Community Forum - February 2022

Bank of England Executive Director of Payments, Victoria Cleland, shares her experience of a recent Community Forum event held in partnership with the Royal Mencap Society and affiliated Network Partners. Mencap strive to make the UK the best place in the world for people with a learning disability to live happy and healthy lives. 

Victoria Cleland’s Community Forum summary 

In February 2022, I led a virtual Community Forum with staff from the Royal Mencap Society and members with a learning disability from Network Partner organisations from across England and Northern Ireland.

If you are not familiar with Mencap, they are a fantastic charity that aims to improve the lives of those with a learning disability across the UK.  They work to ensure that these people have the same rights and equal opportunities to everyone else. Mencap’s input can range from providing advice and support to full-time care, depending on the needs of the individual and their learning disability.

It was my first Community Forum and I was slightly apprehensive about what to expect. I shouldn’t have been: it was a fascinating session with a really engaging group of people (and some very inquisitive pets).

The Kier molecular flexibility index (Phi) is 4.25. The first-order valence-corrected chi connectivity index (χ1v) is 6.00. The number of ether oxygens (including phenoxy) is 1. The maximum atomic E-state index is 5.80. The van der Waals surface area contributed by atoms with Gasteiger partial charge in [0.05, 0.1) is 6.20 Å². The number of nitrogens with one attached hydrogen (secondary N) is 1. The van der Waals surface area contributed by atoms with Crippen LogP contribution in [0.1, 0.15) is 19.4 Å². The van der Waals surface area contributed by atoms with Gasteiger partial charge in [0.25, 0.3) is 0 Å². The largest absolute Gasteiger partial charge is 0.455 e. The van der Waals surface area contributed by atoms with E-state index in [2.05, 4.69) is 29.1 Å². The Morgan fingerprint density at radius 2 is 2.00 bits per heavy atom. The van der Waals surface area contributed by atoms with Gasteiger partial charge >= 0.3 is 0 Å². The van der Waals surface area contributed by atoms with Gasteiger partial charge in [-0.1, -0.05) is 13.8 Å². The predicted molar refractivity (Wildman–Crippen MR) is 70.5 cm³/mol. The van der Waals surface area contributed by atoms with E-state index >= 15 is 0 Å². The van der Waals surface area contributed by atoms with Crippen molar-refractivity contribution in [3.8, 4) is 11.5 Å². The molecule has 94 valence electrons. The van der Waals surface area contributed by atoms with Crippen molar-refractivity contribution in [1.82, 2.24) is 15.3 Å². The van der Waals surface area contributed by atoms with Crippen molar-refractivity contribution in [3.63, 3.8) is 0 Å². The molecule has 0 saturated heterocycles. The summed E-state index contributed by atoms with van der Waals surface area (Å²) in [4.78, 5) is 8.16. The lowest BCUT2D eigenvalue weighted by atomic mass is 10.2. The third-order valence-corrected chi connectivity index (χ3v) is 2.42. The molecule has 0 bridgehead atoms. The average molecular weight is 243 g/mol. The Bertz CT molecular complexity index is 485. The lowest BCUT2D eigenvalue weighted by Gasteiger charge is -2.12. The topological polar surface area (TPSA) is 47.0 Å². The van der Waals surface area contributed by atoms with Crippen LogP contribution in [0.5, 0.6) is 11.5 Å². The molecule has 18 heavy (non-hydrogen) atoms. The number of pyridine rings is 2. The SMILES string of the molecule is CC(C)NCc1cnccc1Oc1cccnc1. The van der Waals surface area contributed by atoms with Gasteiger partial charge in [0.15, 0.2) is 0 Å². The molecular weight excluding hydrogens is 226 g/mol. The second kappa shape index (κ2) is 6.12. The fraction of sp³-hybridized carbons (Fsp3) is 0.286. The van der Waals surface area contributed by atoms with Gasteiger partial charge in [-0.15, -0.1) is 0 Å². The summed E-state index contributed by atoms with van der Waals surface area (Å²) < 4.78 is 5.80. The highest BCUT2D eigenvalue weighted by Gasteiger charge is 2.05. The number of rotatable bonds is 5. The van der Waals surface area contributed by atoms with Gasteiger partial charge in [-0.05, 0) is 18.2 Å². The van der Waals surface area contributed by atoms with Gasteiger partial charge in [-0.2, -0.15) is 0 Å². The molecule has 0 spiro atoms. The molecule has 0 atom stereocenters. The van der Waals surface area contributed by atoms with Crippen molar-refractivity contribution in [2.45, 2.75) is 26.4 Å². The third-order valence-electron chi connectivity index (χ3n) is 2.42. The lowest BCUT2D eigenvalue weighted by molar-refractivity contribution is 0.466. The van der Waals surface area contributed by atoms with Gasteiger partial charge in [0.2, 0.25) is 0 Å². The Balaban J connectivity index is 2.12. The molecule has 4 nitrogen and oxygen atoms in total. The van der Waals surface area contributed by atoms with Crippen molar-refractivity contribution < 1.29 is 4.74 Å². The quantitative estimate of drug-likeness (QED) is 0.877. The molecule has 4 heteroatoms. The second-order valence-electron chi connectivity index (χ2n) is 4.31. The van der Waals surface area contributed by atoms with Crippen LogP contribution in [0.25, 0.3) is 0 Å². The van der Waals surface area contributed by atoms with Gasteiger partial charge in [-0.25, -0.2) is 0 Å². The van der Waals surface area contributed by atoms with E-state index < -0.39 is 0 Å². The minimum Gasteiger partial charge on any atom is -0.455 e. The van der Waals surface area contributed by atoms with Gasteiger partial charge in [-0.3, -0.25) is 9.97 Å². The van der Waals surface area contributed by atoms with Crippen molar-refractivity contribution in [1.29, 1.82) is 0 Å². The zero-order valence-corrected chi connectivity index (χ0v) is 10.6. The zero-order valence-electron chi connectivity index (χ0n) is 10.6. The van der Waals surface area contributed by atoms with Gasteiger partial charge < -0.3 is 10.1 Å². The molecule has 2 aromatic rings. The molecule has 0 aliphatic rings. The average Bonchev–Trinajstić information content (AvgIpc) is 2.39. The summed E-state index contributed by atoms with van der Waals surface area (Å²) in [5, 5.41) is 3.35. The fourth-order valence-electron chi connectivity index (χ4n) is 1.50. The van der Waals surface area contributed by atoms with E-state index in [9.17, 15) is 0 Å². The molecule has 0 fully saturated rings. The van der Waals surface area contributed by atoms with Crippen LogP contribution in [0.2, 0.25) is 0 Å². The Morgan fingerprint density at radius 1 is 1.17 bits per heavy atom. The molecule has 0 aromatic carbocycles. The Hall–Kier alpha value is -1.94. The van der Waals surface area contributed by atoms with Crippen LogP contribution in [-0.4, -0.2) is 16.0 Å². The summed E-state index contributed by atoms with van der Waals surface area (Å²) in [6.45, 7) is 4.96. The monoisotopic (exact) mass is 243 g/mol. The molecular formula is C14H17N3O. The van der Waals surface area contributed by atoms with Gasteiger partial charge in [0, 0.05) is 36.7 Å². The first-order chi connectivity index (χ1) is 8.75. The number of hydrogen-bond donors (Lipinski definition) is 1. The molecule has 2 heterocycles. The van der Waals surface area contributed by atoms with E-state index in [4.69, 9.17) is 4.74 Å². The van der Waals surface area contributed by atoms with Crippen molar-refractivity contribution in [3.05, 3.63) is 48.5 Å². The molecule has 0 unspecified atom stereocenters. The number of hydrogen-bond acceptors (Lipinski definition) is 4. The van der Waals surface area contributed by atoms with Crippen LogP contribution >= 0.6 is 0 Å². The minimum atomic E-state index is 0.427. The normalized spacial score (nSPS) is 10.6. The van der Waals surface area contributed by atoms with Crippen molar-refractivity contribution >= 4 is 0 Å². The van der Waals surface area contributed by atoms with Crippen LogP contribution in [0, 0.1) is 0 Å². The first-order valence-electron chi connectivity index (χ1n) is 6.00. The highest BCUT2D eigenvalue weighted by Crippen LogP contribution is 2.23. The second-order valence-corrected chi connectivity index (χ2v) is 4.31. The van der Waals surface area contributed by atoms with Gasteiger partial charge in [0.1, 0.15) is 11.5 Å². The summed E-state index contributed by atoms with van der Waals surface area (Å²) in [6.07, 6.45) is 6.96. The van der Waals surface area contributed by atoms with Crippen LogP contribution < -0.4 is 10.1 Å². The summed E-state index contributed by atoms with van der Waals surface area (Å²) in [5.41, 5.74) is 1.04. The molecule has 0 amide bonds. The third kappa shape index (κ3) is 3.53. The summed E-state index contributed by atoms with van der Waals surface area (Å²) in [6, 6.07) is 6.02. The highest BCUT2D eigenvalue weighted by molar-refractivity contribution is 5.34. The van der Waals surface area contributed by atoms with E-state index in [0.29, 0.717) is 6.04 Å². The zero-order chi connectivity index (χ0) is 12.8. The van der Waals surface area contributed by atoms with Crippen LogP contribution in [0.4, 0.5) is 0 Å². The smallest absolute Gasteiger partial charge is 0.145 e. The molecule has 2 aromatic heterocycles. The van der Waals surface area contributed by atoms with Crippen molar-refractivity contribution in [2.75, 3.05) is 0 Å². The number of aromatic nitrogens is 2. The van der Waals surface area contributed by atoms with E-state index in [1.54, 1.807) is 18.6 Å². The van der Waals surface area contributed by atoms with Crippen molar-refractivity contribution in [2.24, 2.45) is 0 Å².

The session focused on two topics, cash and employment.  

A strong message was that the preference for using cash, card or electronic payments was a very individual choice and highly dependent on the circumstances of the individual and the support they have available. For some attendees, cash was seen as a useful tool to help them manage their money and provide independence when budgeting. For others, using cash was difficult without support available, particularly for checking change and keeping cash secure. 

Many attendees were comfortable using cards and electronic payments and felt this was preferable to cash but did express concerns around contactless limits being increased and for some remembering a PIN numbers was a barrier to using card payments and ATMs.  A few attendees had experienced issues with bank branches closing and having to travel further to access cash and support workers commented that increased travel time to access cash ate into the already limited support time that was available. Technological advances could help here. For example, some accounts now provide the ability to set limits and track payments. 

Our discussion on employment opportunities was more muted sadly - I fear that some attendees just did not view formal employment as a viable option for them.  There were though some positive stories from roles in retail, cleaning and charity work. Those in formal employment jobs felt that they had benefited enormously from support from Mencap and other charities when applying for jobs.